When a team comes under pressure to get software delivered, quite often any effort spent writing tests is seen as detracting from the delivery push. It’s easy to understand why this is, because tests are just more code. So we could write less code, and get the product out quicker, right?

Luckily, even teams that dislike testing, are aware of the improved cost of quality that it brings. This makes them think about the optimum number of tests to write without holding things up. What is the bare minimum?

To keep things lean, we should just be thinking about testing the stuff we must have, and the stuff that we can’t stand to have. The rest of the stuff is detail that will either split off into another lower priority story, or just things that will never get done, and nobody will care.

When prompted for an example of this recently, I invoked some Monty Python, and called for the Holy Hand Grenade of Antioch. It is probably the first agile user story, and a great example of specifying a product by describing how you should and shouldn’t use it.

To explain, for non Python fans, a medieval king encounters a terrible beast (that looks a lot like a small white rabbit). He summons a monk from his entourage to bring forth the Holy Hand Grenade, and a cleric reads from an ancient holy book, the instructions for the use of said weapon. The important part being…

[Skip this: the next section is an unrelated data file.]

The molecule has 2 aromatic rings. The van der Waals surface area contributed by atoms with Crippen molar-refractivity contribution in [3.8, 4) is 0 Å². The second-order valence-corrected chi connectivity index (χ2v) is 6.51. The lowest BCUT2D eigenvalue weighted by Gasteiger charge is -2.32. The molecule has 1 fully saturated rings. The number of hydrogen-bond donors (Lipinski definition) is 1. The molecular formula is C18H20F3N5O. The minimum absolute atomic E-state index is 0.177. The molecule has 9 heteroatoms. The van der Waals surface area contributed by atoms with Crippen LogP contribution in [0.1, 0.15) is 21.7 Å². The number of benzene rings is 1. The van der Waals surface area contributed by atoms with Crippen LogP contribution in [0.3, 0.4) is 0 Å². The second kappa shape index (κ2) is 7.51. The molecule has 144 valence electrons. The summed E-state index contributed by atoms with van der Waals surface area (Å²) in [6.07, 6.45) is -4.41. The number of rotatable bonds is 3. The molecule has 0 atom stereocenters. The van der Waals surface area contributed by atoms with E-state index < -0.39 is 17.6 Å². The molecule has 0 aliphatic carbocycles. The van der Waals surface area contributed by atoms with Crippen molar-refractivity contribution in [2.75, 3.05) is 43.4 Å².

“First shalt thou take out the Holy Pin. Then shalt thou count to three, no more, no less. Three shall be the number thou shalt count, and the number of the counting shall be three. Four shalt thou not count, neither count thou two, excepting that thou then proceed to three. Five is right out.”

This is a great description for someone wanting to put acceptance criteria on, or write behavioural tests for such a device. Here’s my punt at a story for the Holy Hand Grenade.

As a knight who is in a spot of bother
I want to use the holy hand grenade
So that I can complete my quest

What I must have
“The number of the counting shall be three”
Given I have pulled the holy pin
When I count to three and lobbeth the grenade
Then my enemy is blown to tiny bits

What I can’t stand to have
“Four shalt thou not count”
Given I have pulled the holy pin
When I count to four
Then I am blown to tiny bits

“neither count thou two, excepting that thou then proceed to three”
Given I have pulled the holy pin
When I count to two and stop there
Then I am blown to tiny bits

“Five is right out”
Given I have pulled the holy pin
When I count to five
Then I must cut down the biggest tree in the forrest with a herring

That is enough tests, for anything else would be too silly.